The Academy Museum of Motion Pictures yesterday released preliminary programming plans for its new location in LA’s Miracle Mile district, within the May Company Building on Wilshire Boulevard, with a new adjacent a 140-foot-tall glass and steel orb-shaped structure housing a 1,000-seat theater and large terrace and overlooking the Hollywood hills. The main building will include two floors devoted to permanent exhibitions surveying the evolution of filmmaking, with another for rotating exhibitions. The theater within the dome will be equipped to show 35mm, 70mm, and nitrate film prints. As the exhibits incorporate a vast array of kinds of displays and media, our friends at Renzo Piano Building Workshop set about making the spaces as flexible as possible, while also bearing in mind Museum director Kerry Brougher’s desire for an immersive experience for visitors.
The Folks at Zaha Hadid Architects (ZHA) have released renderings of a 19-storey/210′ apartment complex called The Mayfair, the be constructed in Melbourne. The structure will, unless the renderings are lies, be characterized by extensive balconies nestled in distinctively Hadidian curves, and a pair of adjacent rooftop swimming pools which are also curvy. The Mayfair will be located just outside of Melbourne’s central business district, where our friends at ZHA are working on their first tower in Melbourne – this will be their second. In addition to the communal roof terrace with its interesting looking compartmentalized pools, the most notable feature of the structure will probably be the glass-enclosed balconies which will make up its facade, which will be divided by diagonal struts, each linked to the floor plate of the level below, creating a continuous design.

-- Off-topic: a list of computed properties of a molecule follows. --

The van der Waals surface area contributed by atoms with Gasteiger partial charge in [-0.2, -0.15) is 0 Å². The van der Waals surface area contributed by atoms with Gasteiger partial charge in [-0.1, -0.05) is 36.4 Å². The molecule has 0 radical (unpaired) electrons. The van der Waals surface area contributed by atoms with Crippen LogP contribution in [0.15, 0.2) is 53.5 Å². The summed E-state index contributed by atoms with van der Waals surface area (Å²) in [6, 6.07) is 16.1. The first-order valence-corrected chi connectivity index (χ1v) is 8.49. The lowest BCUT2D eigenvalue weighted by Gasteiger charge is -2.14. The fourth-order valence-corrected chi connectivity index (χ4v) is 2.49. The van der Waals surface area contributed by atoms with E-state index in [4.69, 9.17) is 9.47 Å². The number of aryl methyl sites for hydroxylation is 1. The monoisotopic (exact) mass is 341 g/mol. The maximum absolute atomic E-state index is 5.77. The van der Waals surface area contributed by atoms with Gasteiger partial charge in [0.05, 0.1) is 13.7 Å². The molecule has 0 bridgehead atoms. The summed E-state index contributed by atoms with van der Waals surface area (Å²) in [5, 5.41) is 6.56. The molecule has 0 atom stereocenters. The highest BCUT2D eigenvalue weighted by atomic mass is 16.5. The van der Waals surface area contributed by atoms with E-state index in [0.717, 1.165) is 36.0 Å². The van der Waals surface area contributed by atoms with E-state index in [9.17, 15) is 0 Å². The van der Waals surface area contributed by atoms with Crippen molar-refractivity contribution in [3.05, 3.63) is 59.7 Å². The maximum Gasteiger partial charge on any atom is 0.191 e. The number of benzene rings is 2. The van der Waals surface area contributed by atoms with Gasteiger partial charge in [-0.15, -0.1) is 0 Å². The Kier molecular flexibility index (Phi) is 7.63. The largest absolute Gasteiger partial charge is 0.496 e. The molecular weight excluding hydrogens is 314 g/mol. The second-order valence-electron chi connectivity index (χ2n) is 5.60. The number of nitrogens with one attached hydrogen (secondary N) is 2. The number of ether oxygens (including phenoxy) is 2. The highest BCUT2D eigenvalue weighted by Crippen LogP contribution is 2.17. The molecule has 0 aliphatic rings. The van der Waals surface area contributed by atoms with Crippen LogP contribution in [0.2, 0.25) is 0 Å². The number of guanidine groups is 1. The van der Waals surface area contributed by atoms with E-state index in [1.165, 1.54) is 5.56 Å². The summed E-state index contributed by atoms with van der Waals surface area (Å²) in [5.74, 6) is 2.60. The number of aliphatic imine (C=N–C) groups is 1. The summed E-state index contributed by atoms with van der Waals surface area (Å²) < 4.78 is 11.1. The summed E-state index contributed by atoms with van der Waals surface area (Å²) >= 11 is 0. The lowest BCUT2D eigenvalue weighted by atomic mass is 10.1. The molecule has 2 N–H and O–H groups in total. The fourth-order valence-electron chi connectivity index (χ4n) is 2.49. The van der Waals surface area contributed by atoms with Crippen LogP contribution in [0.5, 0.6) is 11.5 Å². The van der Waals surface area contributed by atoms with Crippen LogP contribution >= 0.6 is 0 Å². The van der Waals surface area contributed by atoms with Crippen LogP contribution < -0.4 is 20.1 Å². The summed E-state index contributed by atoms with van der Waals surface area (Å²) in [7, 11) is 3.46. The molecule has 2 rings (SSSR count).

This outpost of the hotel chain boasts a double-height glass wall in its reception area giving a view of art in a ballroom below. In keeping with the museum-hotel hybrid concept of the 21C Museum Hotels, all of the hotel’s 138 guest rooms double as galleries. A glass ceiling poised directly beneath the second level skylights allows copious light ingress to a corridor connecting the lobby and a restaurant, in which corridor there is a high concentration of paintings and objects d’art. In a number of other ways is the economy of natural light played with intricately by our friends at Deborah Berke Partners, this being necessary given a lack of windows in the building’s party wall, including a series of lightwells, so that the hotel is thoroughly naturally lit, albeit primarily from above.
“The JACX” will be a major addition to NYC’s fastest growing neighborhood, in the form of two identical mixed-use towers at 28-01 Jackson Avenue, which will consist of 40,K SqFt of retail space, a gourmet market, food hall and restaurants, boutique fitness centers and a one-acre rooftop terrace/greenspace. Each tower will stand 26-storeys with a gross SqFtge of 1.2M. Our friends at Moed de Armas & Shannon Architects (MdeAS) have said their intention in the design was to “bring the outside in,” with their landscaped terraces and rooftop which will serve as a quadrangle for tenants to socialize, eat or do work. The quad itself will have a 2,000 SqFt food & beverage pavilion, and, at ground level, there will be a another large greenspace along Queens Plaza.
The strikingly modern, vertebral, 64 Prince Arthur will lie between two neighborhoods in Toronto, The Annex and Yorkville. The 29-storey tower, designed by our friends at CetraRuddy, will stand around 400 feet and comprise 60 units of a luxury-residential nature. Its uniquely textured exoskeletal facade peels away to allow for outdoor terraces which in increase in SqFTge higher and higher up the building. The structure is also unique insofar as its central core is its only consistent shape, with each floor plate slowly morphing from a rectangle at the entry level until it terminates in a polygon at the top floor.